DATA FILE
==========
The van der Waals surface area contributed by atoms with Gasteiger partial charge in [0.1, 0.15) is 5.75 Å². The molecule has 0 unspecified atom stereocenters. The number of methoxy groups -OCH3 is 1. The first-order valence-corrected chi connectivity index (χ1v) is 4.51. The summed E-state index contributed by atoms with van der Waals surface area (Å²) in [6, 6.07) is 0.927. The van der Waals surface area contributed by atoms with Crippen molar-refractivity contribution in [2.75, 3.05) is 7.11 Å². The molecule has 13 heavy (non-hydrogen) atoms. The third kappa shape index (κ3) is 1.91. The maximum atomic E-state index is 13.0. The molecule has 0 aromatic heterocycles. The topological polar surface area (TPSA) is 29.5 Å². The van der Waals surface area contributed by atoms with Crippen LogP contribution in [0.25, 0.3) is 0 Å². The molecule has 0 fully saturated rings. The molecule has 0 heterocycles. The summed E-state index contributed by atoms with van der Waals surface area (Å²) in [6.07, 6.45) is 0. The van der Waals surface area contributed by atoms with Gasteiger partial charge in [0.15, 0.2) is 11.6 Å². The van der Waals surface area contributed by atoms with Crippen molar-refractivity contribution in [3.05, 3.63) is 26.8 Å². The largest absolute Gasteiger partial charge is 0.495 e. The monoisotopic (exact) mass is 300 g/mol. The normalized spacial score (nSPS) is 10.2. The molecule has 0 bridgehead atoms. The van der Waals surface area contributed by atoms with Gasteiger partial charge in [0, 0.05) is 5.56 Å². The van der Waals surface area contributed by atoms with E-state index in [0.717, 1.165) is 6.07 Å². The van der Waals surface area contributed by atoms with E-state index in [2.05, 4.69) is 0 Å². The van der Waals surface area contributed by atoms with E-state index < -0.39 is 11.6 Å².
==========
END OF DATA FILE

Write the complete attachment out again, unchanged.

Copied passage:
The van der Waals surface area contributed by atoms with Gasteiger partial charge in [0.1, 0.15) is 5.75 Å². The molecule has 0 unspecified atom stereocenters. The number of methoxy groups -OCH3 is 1. The first-order valence-corrected chi connectivity index (χ1v) is 4.51. The summed E-state index contributed by atoms with van der Waals surface area (Å²) in [6, 6.07) is 0.927. The van der Waals surface area contributed by atoms with Crippen molar-refractivity contribution in [2.75, 3.05) is 7.11 Å². The molecule has 13 heavy (non-hydrogen) atoms. The third kappa shape index (κ3) is 1.91. The maximum atomic E-state index is 13.0. The molecule has 0 aromatic heterocycles. The topological polar surface area (TPSA) is 29.5 Å². The van der Waals surface area contributed by atoms with Crippen LogP contribution in [0.25, 0.3) is 0 Å². The molecule has 0 fully saturated rings. The molecule has 0 heterocycles. The summed E-state index contributed by atoms with van der Waals surface area (Å²) in [6.07, 6.45) is 0. The van der Waals surface area contributed by atoms with Gasteiger partial charge in [0.15, 0.2) is 11.6 Å². The van der Waals surface area contributed by atoms with Crippen molar-refractivity contribution in [3.05, 3.63) is 26.8 Å². The largest absolute Gasteiger partial charge is 0.495 e. The monoisotopic (exact) mass is 300 g/mol. The normalized spacial score (nSPS) is 10.2. The molecule has 0 bridgehead atoms. The van der Waals surface area contributed by atoms with Gasteiger partial charge in [0, 0.05) is 5.56 Å². The van der Waals surface area contributed by atoms with E-state index in [0.717, 1.165) is 6.07 Å². The van der Waals surface area contributed by atoms with E-state index in [2.05, 4.69) is 0 Å². The van der Waals surface area contributed by atoms with E-state index < -0.39 is 11.6 Å².